Our question is why would you spend $7,500.00 caring for a horse you can’t even ride? If we were going to spend that much for maintenance for an animal, it is going to be one that can be used and ridden. Maybe we’re just cheap, but if we take on this kind of financial responsibility, we want something for it. We want to ride the horse!

If you are looking for a horse, give some thought to making it a good financial decision. Horses generally aren’t a good investment in terms of saving for retirement. They can be a wonderful investment in years of fun, good times, and lasting memories. We want to help you see that paying good money out every month for a horse that you can’t catch, saddle, and ride is not a good financial decision. In fact, it makes just as much sense as buying a boat without a trailer that you keep in your backyard. If you can’t afford the trailer and the gas to go to the lake, you really don’t need the boat to be honest about it.

If you average the up front purchase price for a well-broke and already trained horse and spread it out over the time you own and ride, the initial expense doesn’t add all that much to the monthly cost of ownership.  A $25,000 horse averages $5,000 per year over the five-year example we used. A sound horse without a lot of age will hold most of its value if you take proper care of it. Assuming you want to enjoy yourself and ride, the relatively small depreciation of your horse growing older is minimal.

Many people buy what they think will be a cheap horse that ends up at the trainer for 90 days to six months. The training charges run anywhere from $600 – 800 a month. So they spend $3,000 to 5,000 on a mount that may not even have the mind and disposition for a quality trail horse. The vet bills and expenses don’t stop just ’cause you take the horse to the trainer. Folks end up spending far more for a horse they can’t ride than if they had gotten a quality trail horse from the start. They could buy and ride the $25,000 horse for two years, sell it as an emergency fire loss for $20,000 and have spent less than the “free” horse someone “gifted” them.  Give some thought as to why you want to spend more for a horse you can’t ride than for one you can enjoy.  If you are buying a horse to ride, use, and have fun owning, then don’t waste your money by trying to cut corners. Penny wise can be dollar foolish!

By the way, if you need a boat for your garage, we got a buddy with a bass boat that saw the lake twice last Summer. Ah, it’s barely September, he still might get it to the lake this year!


Horse Heaven Folks Really Want You To Visit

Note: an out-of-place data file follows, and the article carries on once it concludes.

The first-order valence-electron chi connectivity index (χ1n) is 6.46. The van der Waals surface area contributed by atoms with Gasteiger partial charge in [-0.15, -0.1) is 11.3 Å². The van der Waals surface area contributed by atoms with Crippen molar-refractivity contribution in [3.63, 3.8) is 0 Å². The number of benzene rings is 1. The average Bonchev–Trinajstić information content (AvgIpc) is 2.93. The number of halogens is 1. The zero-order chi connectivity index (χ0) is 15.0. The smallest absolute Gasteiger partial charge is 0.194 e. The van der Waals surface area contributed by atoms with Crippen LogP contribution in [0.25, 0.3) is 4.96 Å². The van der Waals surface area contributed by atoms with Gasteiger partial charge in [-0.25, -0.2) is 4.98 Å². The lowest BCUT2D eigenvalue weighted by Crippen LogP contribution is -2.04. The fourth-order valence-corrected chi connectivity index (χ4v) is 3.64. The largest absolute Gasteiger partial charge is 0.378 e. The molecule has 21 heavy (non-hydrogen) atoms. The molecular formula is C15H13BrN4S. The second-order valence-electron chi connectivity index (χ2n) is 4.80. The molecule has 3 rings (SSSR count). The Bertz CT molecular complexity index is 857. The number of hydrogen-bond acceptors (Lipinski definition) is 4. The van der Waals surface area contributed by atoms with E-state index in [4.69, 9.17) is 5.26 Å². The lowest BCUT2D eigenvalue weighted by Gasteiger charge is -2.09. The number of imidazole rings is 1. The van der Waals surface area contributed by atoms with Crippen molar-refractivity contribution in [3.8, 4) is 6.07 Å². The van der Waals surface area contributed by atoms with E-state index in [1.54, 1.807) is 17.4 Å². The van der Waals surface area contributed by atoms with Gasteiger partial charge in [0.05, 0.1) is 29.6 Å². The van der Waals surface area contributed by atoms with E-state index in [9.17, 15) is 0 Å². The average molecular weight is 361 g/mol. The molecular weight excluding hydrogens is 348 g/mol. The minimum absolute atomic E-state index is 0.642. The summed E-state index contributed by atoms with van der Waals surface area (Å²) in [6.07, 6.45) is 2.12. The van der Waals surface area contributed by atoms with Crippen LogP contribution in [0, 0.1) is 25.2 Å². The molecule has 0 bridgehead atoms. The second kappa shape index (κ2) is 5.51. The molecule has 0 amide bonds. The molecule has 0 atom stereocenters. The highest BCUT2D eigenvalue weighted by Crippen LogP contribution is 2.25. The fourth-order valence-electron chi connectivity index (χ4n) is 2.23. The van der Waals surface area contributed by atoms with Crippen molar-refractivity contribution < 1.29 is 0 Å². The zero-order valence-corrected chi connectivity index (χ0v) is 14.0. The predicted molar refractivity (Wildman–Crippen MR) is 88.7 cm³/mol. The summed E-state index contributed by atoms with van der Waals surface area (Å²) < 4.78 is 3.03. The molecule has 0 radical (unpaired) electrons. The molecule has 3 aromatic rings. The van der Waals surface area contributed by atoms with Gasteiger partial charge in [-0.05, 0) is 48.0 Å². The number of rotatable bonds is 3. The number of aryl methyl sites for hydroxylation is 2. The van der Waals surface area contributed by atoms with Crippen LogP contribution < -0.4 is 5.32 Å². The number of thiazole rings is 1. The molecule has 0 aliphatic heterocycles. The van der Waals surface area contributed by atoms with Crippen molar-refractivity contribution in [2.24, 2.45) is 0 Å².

September 8, 2013

The trail challenge at the Horse Heaven Ranch is bound to be a lot of fun and a great place. As previously reported, the Horsemen of Arkansas are holding a trail challenge sanctioned by the American Horsemen Challenge Association September 14 &15, 2013. We called Horse Heaven Ranch to make reservations and want you to know they are super nice and helpful. Elfie, who assisted us with reservations, stays on top of things and wants to make sure everything is just the way you want it. We were slow in getting to back to her. She doggedly followed up to make sure things were set up for us.  If you haven’t made your reservations, you need to get in touch with Elfie at 254-289-2242 or equineempress@yahoo.com. Don’t forget you also need to  register on the web page for the Horsemen of Arkansas.


Chex Ground Ties Well

September 7, 2013

Chex ground tiedThe photo shows Chex ground tied. When you drop the reins, he stands with his head down and waits for you to do your stuff. He’s an AQHA registered gelding about halfway through the two-years of training we give. The patience you see is what we try to foster. It comes from his genetics, natural disposition, and many hours spent in training. We promise you that he didn’t learn to do this by himself. It was taught. With hard work, you can promote patience in a horse. The willingness to stand quietly is refined and produced by practice and repetition. In a trail horse, patience is more than a virtue, it’s a requirement.


Bad Cowboy, But A Good Horse

September 5, 2013

This video shows Chex helping with some yard work.  We had some small trees that died from the drought and needed to be removed. The green in the video is poison ivy.  Funny, no one wanted to be the one dragging it off. Work around the place can be a great way to train your horse and get the chores done. But, I gotta find a camera man who doesn’t editorialize! LOL!  See for yourself.